Sunspots: John and Joe Conroy
It can be said of the well-drilling business that it’s a mighty deep subject. Lifelong Hancock residents and fourth-generation well drillers, John and Joe Conroy, may tend to agree.
The Conroy family has been drilling wells in the west central Minnesota area for 130 years. In 1878, John’s grandfather and namesake traveled with two oxen and a tent from the railroad stop at Clontarf, Minn., to homestead in what is now section 15, Tara Township, Swift County. Along with working his own farm, he was asked to drill wells and put up windmills for those who settled in the area. The work was done manually and with horses.
Around 1900 John [grandfather] built a shop and home in Hancock where the current city water tower stands, and went into the well business full-time with his brother. In 1925 John’s son, Francis (Irish), joined the business. The father and son continued to drill wells and put up windmills with horsepower until 1941 when they switched to a Howell gas-powered wood-framed drill rig. The service rig and pull-vehicle was a 1941 Chevrolet pickup.
In 1955 the old wood-framed drill rig was replaced with an iron-framed truck-mounted Bucyrus Erie drill rig. John Conroy retired in the early 1940s and Irish was joined in the business by sons John, Jim, Pat and Mick.
In the late 1960s Irish retired and son John took over the business. John converted to a modern rotary drilling rig in 1968, and soon after installed the first plastic-cased well in west central Minnesota, setting the standard for the years to come. The Schramm rig now in use is entirely hydraulic rather than mechanical; state-of-the-art equipment for drilling.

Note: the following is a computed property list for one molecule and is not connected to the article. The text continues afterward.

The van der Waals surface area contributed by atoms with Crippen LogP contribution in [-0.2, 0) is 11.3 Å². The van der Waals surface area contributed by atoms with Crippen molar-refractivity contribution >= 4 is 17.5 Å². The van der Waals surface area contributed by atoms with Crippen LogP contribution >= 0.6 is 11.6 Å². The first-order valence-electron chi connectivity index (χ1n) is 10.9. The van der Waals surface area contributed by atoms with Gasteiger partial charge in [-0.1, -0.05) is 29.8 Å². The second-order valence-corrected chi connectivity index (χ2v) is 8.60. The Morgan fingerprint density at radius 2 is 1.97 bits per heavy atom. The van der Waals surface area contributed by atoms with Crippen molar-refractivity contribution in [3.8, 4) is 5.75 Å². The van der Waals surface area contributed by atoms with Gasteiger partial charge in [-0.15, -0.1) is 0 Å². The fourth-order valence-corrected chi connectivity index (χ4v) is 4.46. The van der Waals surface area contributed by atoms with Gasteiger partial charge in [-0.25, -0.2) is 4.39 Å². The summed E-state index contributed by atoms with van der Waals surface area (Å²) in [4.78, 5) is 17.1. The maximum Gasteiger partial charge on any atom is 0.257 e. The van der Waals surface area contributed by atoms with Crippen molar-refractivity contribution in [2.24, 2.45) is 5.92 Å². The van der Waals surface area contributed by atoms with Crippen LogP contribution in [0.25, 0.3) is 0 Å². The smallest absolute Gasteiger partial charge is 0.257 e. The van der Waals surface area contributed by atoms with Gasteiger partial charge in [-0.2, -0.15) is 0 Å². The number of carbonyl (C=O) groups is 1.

John and wife Della have four children: Julia, Joe, Tom and Mary.
John’s son Joe joined the business in 1992. Daughter Julia and son-in-law Josh have also worked in the business. “Girls can do it too,” said John, who hopes to pass his legacy to a fifth generation, possibly even a granddaughter.
Joe and wife Shawna have two daughters, Greta and Lauren. Joe is a 1994 graduate of Hancock High School and studied geology at the University of Minnesota, Morris.
But back to the business of well drilling. How does one even begin to drill a well?
“Dad picks the spot,” said Joe. “We ream out a small hole, then put on a bigger bit and drill in the same spot to find water. We insert a five to six-inch diameter plastic casing. The time it takes to drill depends on how many rocks you hit. When all goes well, we can dig a 120-foot well in a 12-14 hour day.”
“My dad could dig an average of eight wells in the summer, eight in the winter,” said John. “Now we can dig about 30 in an average year.”
Joe, who dug his first well alone at the age of 17, admits he “does things differently” than his dad. In a sometimes-dangerous business—working in deep trenches and with heavy equipment—“I’m always looking for a faster and better way. After that first time when I mishandled a pressure tank, it was three years before Dad would let me go alone again. His advice to me is ‘slow down.’”
John’s dad told his son to “get up early,” advice which he follows to this day, rising around 5 a.m. or whenever daylight breaks.
Well drilling is “not a job,” said the Conroys. “It’s a way of life, you’re always on call…you don’t retire.” The Conroys don’t own four-wheelers or snowmobiles, but both like to garden when there’s time.
“With bigger farms and businesses today, well drilling is a declining occupation,” said John, who operates one of the oldest well-drilling businesses in the state. Still, the Conroys remain in west central Minnesota as their family has for generations because their friends and neighbors need them. “Farmers need good water. We’re still working for some of the same farms and replacing wells in this area that we installed in the 1960s.”